Sri Lanka Air Force
The Sri Lankan Air Force is the youngest of the three armed services. Founded in 1951 as the Royal Ceylon Air Force, it relied totally on the British Royal Air Force for its earliest equipment, training, and leadership. The service was led by a force commander and its operational headquarters were located in Ratmalana, south of Colombo. The air force operates major air bases at Katunayaka in Colombo District and China Bay (Trincomalee), with a secondary base in Jaffna.
When the Royal Ceylon Air Force ensign was designed in 1951, the RAF roundel of blue white and red was slightly modified by adding two wings of yellow and red, the Colors of the Lion flag at the time - on both sides of the Roundel. The three circles were changed to two circles of red/crimson and yellow with green and saffron wings depicting the colours of the present National Flag. The present SLAF Roundel, slash off its wings, continues to depict the colors of the National Flag but in four concentric rings with the area of the colours representing the ratio of the appearance of those colors in the National Flag.
In 1988 the air force was divided into four functionally defined squadrons, with a variety of support units: Number One (Flight Training School) Squadron, China Bay Air Base; Number Two (Transport) Squadron, Katunayaka Air Base; Number Three (Navigation) Squadron, China Bay Air Base; and Number Four (Helicopter) Squadron, Katunayaka Air Base. Support units included an electronic engineering division, an aeronautical division, and administrative, operations, medical, logistics, and procurement units. In addition, the force operated two antiaircraft gun battery sections and a small Air Force Security Force.
In its early years, the air force was engaged primarily in immigration patrol, with occasional assistance in emergency relief. During the insurgency of 1971, the air force played a major role in restoring internal order; in addition to providing transport of ammunition, food, and troops, it participated in assaults against insurgent strongholds. Following the ethnic rioting of 1983, the air force was placed on permanent active status and participated in counterinsurgent activities in Northern Province.
Under the auspices of the British Royal Air Force, flight training was first offered to Ceylon Air Force pilots at Katunayaka Air Base in 1952. In addition, a number of recruits received flight training at the Royal Air Force college in Cranwell, England. After the British withdrew from Sri Lankan military facilities in 1967, the Number One (Flight Training School) Squadron was established at the China Bay Air Base in Trincomalee. With the increase in insurgent activities in the mid-1980s, the air force stepped up its training activities, bringing in foreign pilots to assist in the helicopter training program.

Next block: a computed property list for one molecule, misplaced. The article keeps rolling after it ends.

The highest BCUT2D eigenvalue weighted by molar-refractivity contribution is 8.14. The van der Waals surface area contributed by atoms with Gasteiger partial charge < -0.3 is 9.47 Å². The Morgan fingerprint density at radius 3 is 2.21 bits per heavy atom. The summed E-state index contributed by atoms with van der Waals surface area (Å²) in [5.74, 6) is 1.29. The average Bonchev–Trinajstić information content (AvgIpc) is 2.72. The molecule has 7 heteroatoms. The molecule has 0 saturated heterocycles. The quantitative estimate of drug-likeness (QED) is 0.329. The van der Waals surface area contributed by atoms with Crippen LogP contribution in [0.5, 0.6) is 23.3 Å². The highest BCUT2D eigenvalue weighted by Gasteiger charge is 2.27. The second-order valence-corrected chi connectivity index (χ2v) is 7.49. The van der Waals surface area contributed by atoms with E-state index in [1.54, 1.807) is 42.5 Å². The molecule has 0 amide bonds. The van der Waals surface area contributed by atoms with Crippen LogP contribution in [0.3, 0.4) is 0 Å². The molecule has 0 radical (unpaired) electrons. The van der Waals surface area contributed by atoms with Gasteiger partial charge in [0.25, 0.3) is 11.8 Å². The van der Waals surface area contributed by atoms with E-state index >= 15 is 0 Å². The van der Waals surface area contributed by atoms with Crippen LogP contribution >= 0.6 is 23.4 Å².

Officer training is provided at the Air Force Academy at the China Bay Air Base. The academy offers a two-year program of basic flight training and a variety of specialized courses. Air traffic controllers receive schooling at special facilities in Colombo, and weapons familiarity training is conducted in conjunction with the other services at the Army Training Centre in Diyatalawa. In addition, approximately twenty-five officers a year receive advanced training abroad, most commonly in Britain and India.
The Pacific Airlift Rally is a biennial symposium/air exercise involving Pacific region nation air forces. The event is organized by the Pacific Air Force, which is the air component of the United States Pacific Command with a selected Air Force in the pacific region as a co-hosting nation. SLAF was the co-host of the Pacific Airlift Rally 2011 with the United States Pacific Air Force. This was the first time in the history of the Sri Lanka Air Force where it co-hosts an international event of such magnitude. The event was conducted from tomorrow, 22nd August 2011 to 26th August 2011.
The aim of the Pacific Airlift Rally is to enhance military airlift interoperability and to build partnerships between nations in the pacific region, with a focus on humanitarian assistance and disaster relief operations. This was conducted as two individual exercises at SLAF Base Ratmalana and SLAF Ampara parallel to each other. In these exercises Australia, Bangladesh, Cambodia, Canada, India, Indonesia, Laos, Malaysia, Maldives, Mongolia, Nepal, New Zealand, Papua New Guinea, Philippines, Singapore, Thailand, Tonga and Vietnam as well as the two co-hosts Sri Lanka and United States participated.
As of 2015 the Sri Lanka Air Force had around 160 aircraft, 27,400 soldiers and 1,300 officers. Aircraft acquired from Chia include seven J-7 fighter jets and nine Y-12 transport aircraft, with additional orders for two MA60 transport aircraft.
The Sri Lanka Air Force (SLAF) deployed its second aircraft deployment overseas in June 2015, when three MI 17 Helicopters proceed to South Sudan tomorrow to take on the role of an Aviation Unit in South Sudan under the United Nations Mission in the Republic of South Sudan (UNMISS). The three (03) Mi-17 helicopters from the SLAF fleet along with 104 personnel consisting pilots, engineers and other supporting staff will proceed in the next few days. The Sri Lanka Air Force was selected for the mission through a competitive evaluation process by the UN.
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